Although it’s been well over a year since I walked away from the abusive and destructive relationship with my narcissist, Julia, I’ll never forget how, with each discard phase, I grappled with an uncontrollably unyielding yearning to return to her (and, believe it or not, on a subconscious level, the abuse). Even though it wasn’t too long into the relationship before I saw the cyclic hoover, idealize, devalue, discard phases incessantly repeating, as a result of the malicious miracles of trauma bonding and gaslighting, I didn’t actually put the pieces together until well after the relationship ended and Julia’s brainwashing fog began slowly dissipating from my mind. However, until that grand day of emancipation came to fruition, as time and the relationship painfully and pedantically plodded on, with each instance of that deplorable cycle of abusive phases coming full circle, I found myself growing more and more resentful of Julia and my apparent inability to tell her the manner in which she was treating (abusing) me was completely unacceptable. And somewhere along our 4-½ year trek, I crossed that line, the line between love and hate. I went from loving my narcissist deeply and intensely, to despising her thoroughly.
At the time, the only truth of which I became genuinely cognisant was that each next time with her would end no differently than any of the previous next time‘s had – badly. And despite the next hoovering phase she would invariably subject me to, no matter how hollowly grandiose her efforts or promises, it was all really nothing more than an ulterior undertaking on her part to, once again, reseat that proverbial hook and ensure I was hers for as long as I had any value as her personal and private emotional bank account from which she could randomly and leisurely withdraw as much of me and my love as she desired. So despite my better judgment, knowing within my core with absolute certainty that this next time would again end just as painfully and regretfully as it had each and every time before, I returned to her. “Why?!” You might ask. That’s a great question.
For our new readers, let’s recap a bit. You see, the narcissist uses a system of punishment and reward known as trauma bonding that cements the loyalty and commitment of their romantic source/s of narcissistic supply to them. The initial love bombing phase, where you and your narcissist first met and began courting, finds you absolutely dazzled by them, blinded by a love and affection the likes of which you’ve only ever dreamed. But it’s soon followed by the first in a long line of trauma bonding events. The emotional and psychological connection created between the narcissist and their supply via trauma bonding forges an almost unbreakable attachment that, while the supply finds it bloody near impossible to leave the relationship, the narcissist can do so quite easily and on a whim, without any regard for the pain they have wrought or authored since the narcissist is not genuinely emotionally invested.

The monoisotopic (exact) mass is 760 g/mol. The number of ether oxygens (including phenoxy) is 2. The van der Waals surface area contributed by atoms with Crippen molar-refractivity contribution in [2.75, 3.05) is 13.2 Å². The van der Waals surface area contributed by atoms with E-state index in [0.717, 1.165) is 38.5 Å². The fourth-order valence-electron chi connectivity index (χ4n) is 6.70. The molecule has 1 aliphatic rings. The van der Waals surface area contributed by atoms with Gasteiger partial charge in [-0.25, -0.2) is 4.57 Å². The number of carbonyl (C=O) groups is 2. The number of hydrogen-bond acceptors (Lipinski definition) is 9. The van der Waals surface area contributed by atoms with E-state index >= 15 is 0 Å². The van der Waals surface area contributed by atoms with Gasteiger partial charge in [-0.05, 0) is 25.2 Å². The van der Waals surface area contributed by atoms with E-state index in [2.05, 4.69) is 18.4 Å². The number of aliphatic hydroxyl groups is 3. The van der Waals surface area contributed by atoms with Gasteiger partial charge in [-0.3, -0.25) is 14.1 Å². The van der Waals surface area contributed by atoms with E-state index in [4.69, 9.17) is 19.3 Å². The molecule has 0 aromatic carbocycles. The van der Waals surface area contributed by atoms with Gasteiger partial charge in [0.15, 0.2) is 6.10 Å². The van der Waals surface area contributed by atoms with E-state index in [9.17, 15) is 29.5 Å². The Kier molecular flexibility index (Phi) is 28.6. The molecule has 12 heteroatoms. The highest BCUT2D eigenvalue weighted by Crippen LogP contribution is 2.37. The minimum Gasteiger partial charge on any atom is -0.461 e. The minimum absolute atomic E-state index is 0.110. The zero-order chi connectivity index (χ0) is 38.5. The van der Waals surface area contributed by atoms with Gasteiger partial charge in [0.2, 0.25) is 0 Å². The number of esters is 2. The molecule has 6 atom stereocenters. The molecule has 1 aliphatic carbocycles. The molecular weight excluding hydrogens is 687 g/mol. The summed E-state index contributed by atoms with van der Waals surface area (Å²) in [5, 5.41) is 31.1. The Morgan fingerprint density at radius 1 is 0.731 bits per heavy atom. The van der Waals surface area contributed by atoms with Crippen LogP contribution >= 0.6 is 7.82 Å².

You see, here’s the thing about trauma bonding, no matter how deftly and meticulously a narcissist executes this tried-and-true form of psychological imprisonment, if you pursue a relationship with a narcissist, it will always, without fail, lead to deep-rooted feelings of resentment and disdain towards the narcissist by their supply over the course of time. And while, yes, we have covered this dynamic and the chronology of the phases of the narcissist/empath relationship in a number of past articles, I say all of this to preface today’s core message – even once-in-a-lifetime love can collapse into once-in-a-lifetime hate. Believe it or not, no matter how much you might have undeniably initially loved, valued, even cherished your narcissist, the narcissist/empath relationship will almost always end the same – with the empath broken, empty, emotionally bankrupt, with their once unconditionally boundless love invariably imploding, becoming a deep and abiding love-hate dichotomy towards their narcissist.
The first 4-½ to 5 months with Julia were absolutely paradisiacal. This is what’s known as the love bombing phase. During this time, she would come over and stay with me for anywhere from one-to-two week stints. My place, unlike her apartment, was quite a bit closer to where she worked in the Math Lab of a local college, so staying at my place was a great convenience for her that I relished with equally great fervor. And it’s here, in the love bombing phase, where the narcissist is testing the waters to see if this new (potential) source of supply has the promise to become an extended (read long-term relationship), if not permanent (read marriage), source. As such, the narcissist will initially invest vast and immense amounts of time, (false and forced) emotion and energy, but this can only be maintained for a short duration. As detailed in previous articles, the problem with the love bombing phase is it simply cannot be sustained due to the fact that the narcissist’s love and affection are not a genuine and sincere expression of any true commitment or emotion since our narcissist is undeniably incapable of genuinely loving anyone except themselves. And even that self-love is hollow, a barren and infertile tree, forever devoid of any fruit.